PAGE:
I've got a 'flash' for youAsk around. Most people, at some time in their lives or education experience, use flash cards.
By: Judy Spooner, South Washington County Bulletin
Ask around. Most people, at some time in their lives or education experience, use flash cards.
I was an early reader so I don’t remember letter or letter-sound flash cards but I do remember addition and subtraction flash cards in third and fourth grades.
I had a hard time concentrating on the cards. It might have been too repetitive. I don’t thrive on orderly learning. My mind leaps to find threads that help me make sense of larger ideas.
I might have done better if my teachers challenged me to find how many ways I could get numbers to add up to 50, for example. I love puzzles.
One of my favorite District 833 elementary school math teachers told me she uses flash cards as a teaching tool but personally doesn’t like them.
“What’s not to like about flash cards?” I asked. “They were timed,” she said.
“That would be awful!” I told her.
Niece Emily in North Carolina was bored with flash cards when we used them to hone her addition and subtraction facts. When I took one of her math worksheets and started changing the numbers around, she thought that was fun. I believe she learned more by manipulating the numbers.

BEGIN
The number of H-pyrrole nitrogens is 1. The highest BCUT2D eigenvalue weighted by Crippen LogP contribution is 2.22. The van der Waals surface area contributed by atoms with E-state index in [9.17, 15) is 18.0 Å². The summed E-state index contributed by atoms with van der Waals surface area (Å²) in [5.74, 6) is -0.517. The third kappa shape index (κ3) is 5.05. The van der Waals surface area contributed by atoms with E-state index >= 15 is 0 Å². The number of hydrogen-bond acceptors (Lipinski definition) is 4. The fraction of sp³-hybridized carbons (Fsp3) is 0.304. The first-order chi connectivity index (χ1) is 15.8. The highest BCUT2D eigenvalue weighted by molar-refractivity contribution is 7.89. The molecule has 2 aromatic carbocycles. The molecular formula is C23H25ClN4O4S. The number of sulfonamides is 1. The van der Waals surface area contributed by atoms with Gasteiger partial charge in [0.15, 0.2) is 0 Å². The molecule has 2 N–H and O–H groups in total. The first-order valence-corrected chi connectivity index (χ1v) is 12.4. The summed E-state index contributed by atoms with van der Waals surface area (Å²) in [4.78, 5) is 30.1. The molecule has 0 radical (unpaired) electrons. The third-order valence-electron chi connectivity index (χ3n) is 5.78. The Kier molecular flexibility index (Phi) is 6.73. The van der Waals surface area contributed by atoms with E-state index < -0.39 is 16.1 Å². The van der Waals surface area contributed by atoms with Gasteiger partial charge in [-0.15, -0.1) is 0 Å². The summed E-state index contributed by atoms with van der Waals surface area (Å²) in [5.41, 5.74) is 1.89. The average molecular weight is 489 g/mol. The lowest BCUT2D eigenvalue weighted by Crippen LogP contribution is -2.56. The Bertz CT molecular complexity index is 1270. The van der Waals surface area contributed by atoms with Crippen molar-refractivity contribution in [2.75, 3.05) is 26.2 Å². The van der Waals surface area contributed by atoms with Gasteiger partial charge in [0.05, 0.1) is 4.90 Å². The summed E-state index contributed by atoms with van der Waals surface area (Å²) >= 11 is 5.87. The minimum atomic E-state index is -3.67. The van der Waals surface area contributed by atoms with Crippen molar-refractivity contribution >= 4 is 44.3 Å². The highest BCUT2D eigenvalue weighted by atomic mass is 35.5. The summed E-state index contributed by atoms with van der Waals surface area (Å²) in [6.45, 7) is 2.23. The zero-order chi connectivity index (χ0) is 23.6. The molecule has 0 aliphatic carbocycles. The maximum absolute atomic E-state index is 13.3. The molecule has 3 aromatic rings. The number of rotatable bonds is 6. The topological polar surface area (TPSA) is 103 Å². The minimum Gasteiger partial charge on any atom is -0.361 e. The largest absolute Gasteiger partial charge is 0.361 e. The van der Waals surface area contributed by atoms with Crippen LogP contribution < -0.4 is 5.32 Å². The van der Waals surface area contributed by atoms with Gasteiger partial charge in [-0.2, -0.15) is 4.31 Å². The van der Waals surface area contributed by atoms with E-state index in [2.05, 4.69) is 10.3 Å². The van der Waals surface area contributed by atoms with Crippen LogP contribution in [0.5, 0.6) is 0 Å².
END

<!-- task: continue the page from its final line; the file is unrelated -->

District 833 School Board Member Ellen Ayers remembers having flash cards in Spanish class.
While grocery shopping, I talked to a woman, now retired, who used flash cards at her work. The cards had instructions on various office procedures. She felt confident she could do all the tasks as long as she knew the flash cards were near.
If you are interested, search “flash cards” on the Internet.
There are sites to create your own flash cards in addition to flash cards you can order on nearly any subject including Chinese herbology, agriculture and biochemistry.
Flash cards are available to help educate children from birth.
There are talking flash cards.
But if you want to help your child with math, ditch the flash cards and take some advice from Travis Barringer, School District 833 math and science coordinator, who helped me recently with a story about how teaching math is evolving.
Math flash cards can be intimidating for kids, he said. Most of the adults I talked with said flash cards helped them but few of them were enthusiastic.
Math flash cards can be intimidating for adults, too. If they believe they won’t be able to quickly do the math facts, they might find excuses to avoid the interaction with a child.
Barringer has a solution.
Use a set of ordinary playing cards to play math games with kids. Deal two cards and ask the child to add, subtract or multiply. Ask your child to invent a game for you. Most children are delighted to try and stump an adult.
You can also tell them good math skills are needed to win at “Texas Hold ‘em.”
Judy Spooner can be reached at firstname.lastname@example.org.